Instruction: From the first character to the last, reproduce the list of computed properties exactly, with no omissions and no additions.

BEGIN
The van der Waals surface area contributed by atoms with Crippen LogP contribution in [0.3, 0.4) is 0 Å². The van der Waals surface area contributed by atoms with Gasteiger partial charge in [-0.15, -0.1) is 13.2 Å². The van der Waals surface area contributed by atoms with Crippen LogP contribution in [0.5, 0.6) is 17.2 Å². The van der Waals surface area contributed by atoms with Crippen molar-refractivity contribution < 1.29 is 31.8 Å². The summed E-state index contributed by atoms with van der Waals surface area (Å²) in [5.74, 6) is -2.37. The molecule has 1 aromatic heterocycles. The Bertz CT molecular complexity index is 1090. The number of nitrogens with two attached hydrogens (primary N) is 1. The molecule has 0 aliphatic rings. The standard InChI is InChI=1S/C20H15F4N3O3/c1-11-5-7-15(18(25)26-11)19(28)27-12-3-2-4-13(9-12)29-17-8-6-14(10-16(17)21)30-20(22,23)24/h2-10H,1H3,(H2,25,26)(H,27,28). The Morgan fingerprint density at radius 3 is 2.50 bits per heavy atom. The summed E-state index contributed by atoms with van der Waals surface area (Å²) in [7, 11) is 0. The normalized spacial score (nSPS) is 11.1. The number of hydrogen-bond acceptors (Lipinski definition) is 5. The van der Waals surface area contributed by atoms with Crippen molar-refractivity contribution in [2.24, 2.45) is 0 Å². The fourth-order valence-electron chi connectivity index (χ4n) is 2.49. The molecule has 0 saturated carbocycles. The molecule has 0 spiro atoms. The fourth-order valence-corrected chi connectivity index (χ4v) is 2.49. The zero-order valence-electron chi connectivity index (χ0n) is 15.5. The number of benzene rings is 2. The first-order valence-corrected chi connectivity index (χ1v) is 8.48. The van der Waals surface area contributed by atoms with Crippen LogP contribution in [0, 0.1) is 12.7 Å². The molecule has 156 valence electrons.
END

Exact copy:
The van der Waals surface area contributed by atoms with Crippen LogP contribution in [0.3, 0.4) is 0 Å². The van der Waals surface area contributed by atoms with Gasteiger partial charge in [-0.15, -0.1) is 13.2 Å². The van der Waals surface area contributed by atoms with Crippen LogP contribution in [0.5, 0.6) is 17.2 Å². The van der Waals surface area contributed by atoms with Crippen molar-refractivity contribution < 1.29 is 31.8 Å². The summed E-state index contributed by atoms with van der Waals surface area (Å²) in [5.74, 6) is -2.37. The molecule has 1 aromatic heterocycles. The Bertz CT molecular complexity index is 1090. The number of nitrogens with two attached hydrogens (primary N) is 1. The molecule has 0 aliphatic rings. The standard InChI is InChI=1S/C20H15F4N3O3/c1-11-5-7-15(18(25)26-11)19(28)27-12-3-2-4-13(9-12)29-17-8-6-14(10-16(17)21)30-20(22,23)24/h2-10H,1H3,(H2,25,26)(H,27,28). The Morgan fingerprint density at radius 3 is 2.50 bits per heavy atom. The summed E-state index contributed by atoms with van der Waals surface area (Å²) in [7, 11) is 0. The normalized spacial score (nSPS) is 11.1. The number of hydrogen-bond acceptors (Lipinski definition) is 5. The van der Waals surface area contributed by atoms with Crippen molar-refractivity contribution in [2.24, 2.45) is 0 Å². The fourth-order valence-electron chi connectivity index (χ4n) is 2.49. The molecule has 0 saturated carbocycles. The molecule has 0 spiro atoms. The fourth-order valence-corrected chi connectivity index (χ4v) is 2.49. The zero-order valence-electron chi connectivity index (χ0n) is 15.5. The number of benzene rings is 2. The first-order valence-corrected chi connectivity index (χ1v) is 8.48. The van der Waals surface area contributed by atoms with Crippen LogP contribution in [0, 0.1) is 12.7 Å². The molecule has 156 valence electrons.